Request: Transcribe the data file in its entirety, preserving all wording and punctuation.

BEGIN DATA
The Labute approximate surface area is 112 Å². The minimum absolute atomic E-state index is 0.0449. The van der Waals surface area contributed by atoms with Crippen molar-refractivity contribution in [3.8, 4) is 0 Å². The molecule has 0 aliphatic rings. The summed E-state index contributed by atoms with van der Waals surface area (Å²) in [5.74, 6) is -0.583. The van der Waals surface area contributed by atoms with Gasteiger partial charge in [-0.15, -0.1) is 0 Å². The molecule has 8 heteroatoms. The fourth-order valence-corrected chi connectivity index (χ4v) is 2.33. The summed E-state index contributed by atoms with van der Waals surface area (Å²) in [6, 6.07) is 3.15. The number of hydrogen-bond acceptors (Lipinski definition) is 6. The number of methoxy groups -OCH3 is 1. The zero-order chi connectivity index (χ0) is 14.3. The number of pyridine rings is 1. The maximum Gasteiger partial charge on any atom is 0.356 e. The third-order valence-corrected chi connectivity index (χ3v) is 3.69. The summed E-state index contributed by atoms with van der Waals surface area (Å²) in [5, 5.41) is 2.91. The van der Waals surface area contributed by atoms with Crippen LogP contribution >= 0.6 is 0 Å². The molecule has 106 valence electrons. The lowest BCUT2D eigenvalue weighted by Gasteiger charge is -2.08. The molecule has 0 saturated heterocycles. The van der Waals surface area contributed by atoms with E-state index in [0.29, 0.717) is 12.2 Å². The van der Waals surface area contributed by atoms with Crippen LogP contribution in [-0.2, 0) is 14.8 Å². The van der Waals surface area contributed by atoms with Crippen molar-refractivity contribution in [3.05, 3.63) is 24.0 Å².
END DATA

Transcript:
The Labute approximate surface area is 112 Å². The minimum absolute atomic E-state index is 0.0449. The van der Waals surface area contributed by atoms with Crippen molar-refractivity contribution in [3.8, 4) is 0 Å². The molecule has 0 aliphatic rings. The summed E-state index contributed by atoms with van der Waals surface area (Å²) in [5.74, 6) is -0.583. The van der Waals surface area contributed by atoms with Gasteiger partial charge in [-0.15, -0.1) is 0 Å². The molecule has 8 heteroatoms. The fourth-order valence-corrected chi connectivity index (χ4v) is 2.33. The summed E-state index contributed by atoms with van der Waals surface area (Å²) in [6, 6.07) is 3.15. The number of hydrogen-bond acceptors (Lipinski definition) is 6. The number of methoxy groups -OCH3 is 1. The zero-order chi connectivity index (χ0) is 14.3. The number of pyridine rings is 1. The maximum Gasteiger partial charge on any atom is 0.356 e. The third-order valence-corrected chi connectivity index (χ3v) is 3.69. The summed E-state index contributed by atoms with van der Waals surface area (Å²) in [5, 5.41) is 2.91. The van der Waals surface area contributed by atoms with Crippen LogP contribution >= 0.6 is 0 Å². The molecule has 106 valence electrons. The lowest BCUT2D eigenvalue weighted by Gasteiger charge is -2.08. The molecule has 0 saturated heterocycles. The van der Waals surface area contributed by atoms with E-state index in [0.29, 0.717) is 12.2 Å². The van der Waals surface area contributed by atoms with Crippen LogP contribution in [-0.2, 0) is 14.8 Å². The van der Waals surface area contributed by atoms with Crippen molar-refractivity contribution in [3.05, 3.63) is 24.0 Å².